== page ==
Variations between women and men in risk factors, treatments, cardiovascular disease incidence, and death in 27 high-income, middle-income, and low-income countries (PURE): a prospective cohort study


Marjan Walli-Attaei, Hamilton Health Sciences
Philip Joseph, Hamilton Health Sciences
Annika Rosengren, Sahlgrenska Universitetssjukhuset
Clara K. Chow, The University of Sydney
Sumathy Rangarajan, Hamilton Health Sciences
Scott A. Lear, Simon Fraser University
Khalid F. AlHabib, King Khalid University Hospital
Kairat Davletov, Al Farabi Kazakh National University
Antonio Dans, University of the Philippines Manila
Fernando Lanas, Universidad de la Frontera
Karen Yeates, Queen's University, Kingston
Paul Poirier, Institut universitaire de cardiologie et de pneumologie de Québec - Université Laval
Koon K. Teo, Hamilton Health Sciences
Ahmad Bahonar, Hypertension Research Center, Isfahan UMS
Felix Camilo, Universidad UTE
Jephat Chifamba, University of Zimbabwe
Rafael Diaz, Estudios Clínicos Latino América
Joanna A. Didkowska, Maria Sklodowska-Curie Institute – Oncology Center
Vilma Irazola, Institute for Clinical Effectiveness and Health Policy, Ciudad Autonoma de Buenos Aires
Rosnah Ismail, Universiti Kebangsaan Malaysia
Manmeet Kaur, Postgraduate Institute of Medical Education & Research, Chandigarh
Rasha Khatib, Advocate Aurora Health
Xiaoyun Liu, Fuwai Hospital, Chinese Academy of Medical Sciences & Peking Union Medical College
Marta Mańczuk, Maria Sklodowska-Curie Institute – Oncology Center
J. Jaime Miranda, Universidad Peruana Cayetano Heredia
Aytekin Oguz, Istanbul Medeniyet University
Maritza Perez-Mayorga, Universidad Militar Nueva Granada
Andrzej Szuba, Wroclaw Medical University
Lungiswa P. Tsolekile, University of the Western Cape
Ravi Prasad Varma, Health Action by People
Afzalhussein Yusufali, Dubai Health Authority
Rita Yusuf, Independent University, Bangladesh


Background: Some studies, mainly from high-income countries (HICs), report that women receive less care (investigations and treatments) for cardiovascular disease than do men and might have a higher risk of death. However, very few studies systematically report risk factors, use of primary or secondary prevention medications, incidence of cardiovascular disease, or death in populations drawn from the community. Given that most cardiovascular disease occurs in low-income and middle-income countries (LMICs), there is a need for comprehensive information comparing treatments and outcomes between women and men in HICs, middle-income countries, and low-income countries from community-based population studies.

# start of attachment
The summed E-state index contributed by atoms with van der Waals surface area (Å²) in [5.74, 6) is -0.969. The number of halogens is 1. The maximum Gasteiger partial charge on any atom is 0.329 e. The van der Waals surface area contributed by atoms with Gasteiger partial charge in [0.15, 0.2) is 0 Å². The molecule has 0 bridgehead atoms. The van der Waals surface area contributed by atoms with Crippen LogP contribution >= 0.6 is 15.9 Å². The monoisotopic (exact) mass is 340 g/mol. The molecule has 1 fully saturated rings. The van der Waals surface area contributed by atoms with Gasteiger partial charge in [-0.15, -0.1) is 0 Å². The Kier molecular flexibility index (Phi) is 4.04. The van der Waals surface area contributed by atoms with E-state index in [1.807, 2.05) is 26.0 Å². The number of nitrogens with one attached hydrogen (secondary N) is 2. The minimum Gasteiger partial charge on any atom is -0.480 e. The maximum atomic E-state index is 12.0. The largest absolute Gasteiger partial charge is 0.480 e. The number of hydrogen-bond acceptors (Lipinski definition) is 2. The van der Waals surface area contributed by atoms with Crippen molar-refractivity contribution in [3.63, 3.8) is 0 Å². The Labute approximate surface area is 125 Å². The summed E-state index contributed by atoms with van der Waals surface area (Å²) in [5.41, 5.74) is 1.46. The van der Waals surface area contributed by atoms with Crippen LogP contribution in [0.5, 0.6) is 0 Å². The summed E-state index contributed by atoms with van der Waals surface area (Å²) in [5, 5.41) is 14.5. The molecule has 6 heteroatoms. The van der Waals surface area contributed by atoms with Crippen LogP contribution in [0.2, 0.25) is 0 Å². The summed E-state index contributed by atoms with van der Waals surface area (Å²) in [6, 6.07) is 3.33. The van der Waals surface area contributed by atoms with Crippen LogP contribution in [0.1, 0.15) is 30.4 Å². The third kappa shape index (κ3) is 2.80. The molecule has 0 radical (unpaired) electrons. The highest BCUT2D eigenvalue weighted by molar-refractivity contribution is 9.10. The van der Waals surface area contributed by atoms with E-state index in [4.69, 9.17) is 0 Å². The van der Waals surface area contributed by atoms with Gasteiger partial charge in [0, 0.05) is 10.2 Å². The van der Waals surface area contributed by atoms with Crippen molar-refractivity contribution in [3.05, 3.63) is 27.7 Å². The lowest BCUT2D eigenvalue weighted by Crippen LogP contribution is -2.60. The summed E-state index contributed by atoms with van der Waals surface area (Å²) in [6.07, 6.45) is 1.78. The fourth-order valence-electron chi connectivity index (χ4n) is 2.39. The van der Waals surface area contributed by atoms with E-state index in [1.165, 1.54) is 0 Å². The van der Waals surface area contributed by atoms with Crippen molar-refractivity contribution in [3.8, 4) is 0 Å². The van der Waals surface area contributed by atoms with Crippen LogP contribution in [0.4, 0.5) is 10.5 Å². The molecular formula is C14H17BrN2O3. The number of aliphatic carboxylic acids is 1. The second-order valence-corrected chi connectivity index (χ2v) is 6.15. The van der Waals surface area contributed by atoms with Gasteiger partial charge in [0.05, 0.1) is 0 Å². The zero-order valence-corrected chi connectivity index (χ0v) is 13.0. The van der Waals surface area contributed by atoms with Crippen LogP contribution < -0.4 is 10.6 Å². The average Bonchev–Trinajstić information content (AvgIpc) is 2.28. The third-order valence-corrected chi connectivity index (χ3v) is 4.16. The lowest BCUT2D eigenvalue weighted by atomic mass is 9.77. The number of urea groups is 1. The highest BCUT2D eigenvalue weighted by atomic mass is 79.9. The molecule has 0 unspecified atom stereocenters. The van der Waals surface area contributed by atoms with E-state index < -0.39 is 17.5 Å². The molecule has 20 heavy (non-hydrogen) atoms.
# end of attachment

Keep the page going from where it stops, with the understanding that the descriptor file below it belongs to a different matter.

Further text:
Methods: In the Prospective Urban Rural Epidemiological study (PURE), individuals aged 35-70 years from urban and rural communities in 27 countries were considered for inclusion. We recorded information on participants' sociodemographic characteristics, risk factors, medication use, cardiac investigations, and interventions. 168 490 participants who enrolled in the first two of the three phases of PURE were followed up prospectively for incident cardiovascular disease and death.

Findings: From Jan 6, 2005 to May 6, 2019, 202 072 individuals were recruited to the study. The mean age of women included in the study was 50·8 (SD 9·9) years compared with 51·7 (10) years for men. Participants were followed up for a median of 9·5 (IQR 8·5-10·9) years. Women had a lower cardiovascular disease risk factor burden using two different risk scores (INTERHEART and Framingham). Primary prevention strategies, such as adoption of several healthy lifestyle behaviours and use of proven medicines, were more frequent in women than men. Incidence of cardiovascular disease (4·1 [95% CI 4·0-4·2] for women vs 6·4 [6·2-6·6] for men per 1000 person-years; adjusted hazard ratio [aHR] 0·75 [95% CI 0·72-0·79]) and all-cause death (4·5 [95% CI 4·4-4·7] for women vs 7·4 [7·2-7·7] for men per 1000 person-years; aHR 0·62 [95% CI 0·60-0·65]) were also lower in women. By contrast, secondary prevention treatments, cardiac investigations, and coronary revascularisation were less frequent in women than men with coronary artery disease in all groups of countries. Despite this, women had lower risk of recurrent cardiovascular disease events (20·0 [95% CI 18·2-21·7] versus 27·7 [95% CI 25·6-29·8] per 1000 person-years in men, adjusted hazard ratio 0·73 [95% CI 0·64-0·83]) and women had lower 30-day mortality after a new cardiovascular disease event compared with men (22% in women versus 28% in men; p<0·0001). Differences between women and men in treatments and outcomes were more marked in LMICs with little differences in HICs in those with or without previous cardiovascular disease.

Interpretation: Treatments for cardiovascular disease are more common in women than men in primary prevention, but the reverse is seen in secondary prevention. However, consistently better outcomes are observed in women than in men, both in those with and without previous cardiovascular disease. Improving cardiovascular disease prevention and treatment, especially in LMICs, should be vigorously pursued in both women and men.

Funding: Full funding sources are listed at the end of the paper (see Acknowledgments).

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